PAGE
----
Monday, October 17, 2005

Your Truth: Confusion and Code Status - Part 2

I will admit, that while all identifying information has been changed, the scenario for Confusion & Code Status is based on a true situation with one of my patients.

That said, it was very interesting to read your comments with what information I provided and what additional information I have that I did not share.

To share the remainder of the story:

Mr. Garcia's mind cleared on and off the next day, so I was able to follow up and clarify his wishes. I did not think to inquire as to if he is truly on a sports team or a coach, though that would have been interesting.

As for Catherine's concern, part of the problem was that Mr. Garcia had not written an Advanced Directive stating his wishes, so there was no Advanced Directive for us to be disrespecting. In order for a DNR/DNI to be continuous through multiple hospitalizations, one must fill out an "community" DNR/DNI, which many states offer. A DNR/DNI written by one doctor during one hospitalization is only effective for that one hospitalization.

This is probably not a bad policy, as upon his mind clearing, Mr. Garcia decided that he wanted to be a full-code. I encouraged him to write an Advanced Directive so that we would know what to do should he become acutely confused again, because like most of you, the doctors were leaning towards DNR/DNI and apparently that was not in tune with where Mr. Garcia's thoughts were.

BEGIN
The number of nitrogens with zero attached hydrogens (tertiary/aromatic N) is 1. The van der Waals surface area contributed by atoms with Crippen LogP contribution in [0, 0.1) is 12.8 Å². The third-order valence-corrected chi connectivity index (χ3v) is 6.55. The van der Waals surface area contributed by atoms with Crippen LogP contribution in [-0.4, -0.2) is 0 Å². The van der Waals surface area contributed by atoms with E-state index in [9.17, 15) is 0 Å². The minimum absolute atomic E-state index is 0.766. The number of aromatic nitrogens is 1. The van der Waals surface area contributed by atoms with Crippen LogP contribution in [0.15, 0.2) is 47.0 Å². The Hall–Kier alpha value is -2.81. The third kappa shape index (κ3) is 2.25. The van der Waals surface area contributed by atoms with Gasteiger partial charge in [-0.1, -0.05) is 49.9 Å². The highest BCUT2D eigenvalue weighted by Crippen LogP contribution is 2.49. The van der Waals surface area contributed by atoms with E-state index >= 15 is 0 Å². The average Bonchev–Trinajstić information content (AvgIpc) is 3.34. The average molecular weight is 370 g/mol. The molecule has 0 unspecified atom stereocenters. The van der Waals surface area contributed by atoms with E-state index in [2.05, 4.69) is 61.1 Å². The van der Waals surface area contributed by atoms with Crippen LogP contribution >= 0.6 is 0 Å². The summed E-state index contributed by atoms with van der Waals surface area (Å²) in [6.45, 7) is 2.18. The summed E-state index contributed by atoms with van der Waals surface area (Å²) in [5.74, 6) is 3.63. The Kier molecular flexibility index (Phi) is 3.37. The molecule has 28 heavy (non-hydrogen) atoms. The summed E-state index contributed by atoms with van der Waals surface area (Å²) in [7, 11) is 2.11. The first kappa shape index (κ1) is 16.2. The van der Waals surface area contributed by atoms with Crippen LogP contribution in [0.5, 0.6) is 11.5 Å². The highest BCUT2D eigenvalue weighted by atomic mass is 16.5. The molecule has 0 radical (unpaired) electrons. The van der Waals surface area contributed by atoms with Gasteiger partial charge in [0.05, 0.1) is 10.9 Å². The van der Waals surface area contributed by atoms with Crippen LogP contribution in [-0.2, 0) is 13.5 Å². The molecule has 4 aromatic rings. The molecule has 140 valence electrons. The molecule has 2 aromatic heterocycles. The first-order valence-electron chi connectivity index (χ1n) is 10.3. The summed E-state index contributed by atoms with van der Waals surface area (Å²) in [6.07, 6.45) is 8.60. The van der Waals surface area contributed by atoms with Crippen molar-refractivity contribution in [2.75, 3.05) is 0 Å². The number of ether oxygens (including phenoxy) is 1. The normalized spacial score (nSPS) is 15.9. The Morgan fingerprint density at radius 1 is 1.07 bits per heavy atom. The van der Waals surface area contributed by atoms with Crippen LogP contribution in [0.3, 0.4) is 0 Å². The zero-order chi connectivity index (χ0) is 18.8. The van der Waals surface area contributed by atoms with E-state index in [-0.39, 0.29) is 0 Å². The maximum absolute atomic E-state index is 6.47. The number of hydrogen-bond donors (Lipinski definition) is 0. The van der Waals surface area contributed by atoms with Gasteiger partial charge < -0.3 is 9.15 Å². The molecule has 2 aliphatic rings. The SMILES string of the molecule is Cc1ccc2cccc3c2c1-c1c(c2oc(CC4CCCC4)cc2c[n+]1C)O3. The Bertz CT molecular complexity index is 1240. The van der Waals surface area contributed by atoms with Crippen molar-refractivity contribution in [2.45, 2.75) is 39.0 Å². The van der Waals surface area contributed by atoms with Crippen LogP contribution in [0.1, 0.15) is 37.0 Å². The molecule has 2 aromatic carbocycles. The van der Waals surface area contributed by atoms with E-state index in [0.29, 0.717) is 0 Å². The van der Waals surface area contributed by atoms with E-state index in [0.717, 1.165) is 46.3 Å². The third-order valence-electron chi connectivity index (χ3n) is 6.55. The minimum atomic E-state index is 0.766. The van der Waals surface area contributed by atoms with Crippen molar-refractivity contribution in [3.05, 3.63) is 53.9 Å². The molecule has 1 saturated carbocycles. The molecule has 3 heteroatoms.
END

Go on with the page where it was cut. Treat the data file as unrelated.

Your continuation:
The fact that people change their minds about their goals of care is a continuous point of debate with code statuses as well as with advanced directives. What if you write out what you think you'd want knowing what you know today, but then when you're later in need of making those critical decisions, you change your mind? It's not only important to write down what your wishes are for today, but to also keep open communication with all of your loved ones as to what your goals are. For example, "If I can't do A or B, then I don't think life would be worth living; THEREFORE if I was diagnosed as being in a persistent vegetative state, then I would NOT want to be kept on a respirator." The first part of that sentence is almost more important than the last.

I never found out why Mr Garcia's family wasn't present at the bedside those first 48 hours, but they became a strong presence after. Before that, the daughter was called, as Carrie had suggested, but she was not in a mental state to be of much assistance and only answered the most basic questions. Mr. Garcia's confusion may have been too distressing for his family to witness. Even as a professional, watching Mr. Garcia come in and out of awareness was distressing and brought me near tears at times.

Perhaps Mr. Garcia decided to be a full-code to buy himself time to help his daughter accept the fact that he is dying. And that is a respectable decision. And regardless what we would want or think he should do, it's a decision only Mr. Garcia can make. Fortunately, Mr. Garcia did not code during this hospitalization.

This job is not easy. Ethical dilemmas almost never have a clearly right answer. And yes, sometimes I struggle with finding compassion towards family members. Sometimes I struggle with finding compassion towards my patients. And often, as in the case of my absence at my grandmother's death, I struggle with finding compassion for myself on this journey. But every day I pray that compassion wins.

No comments: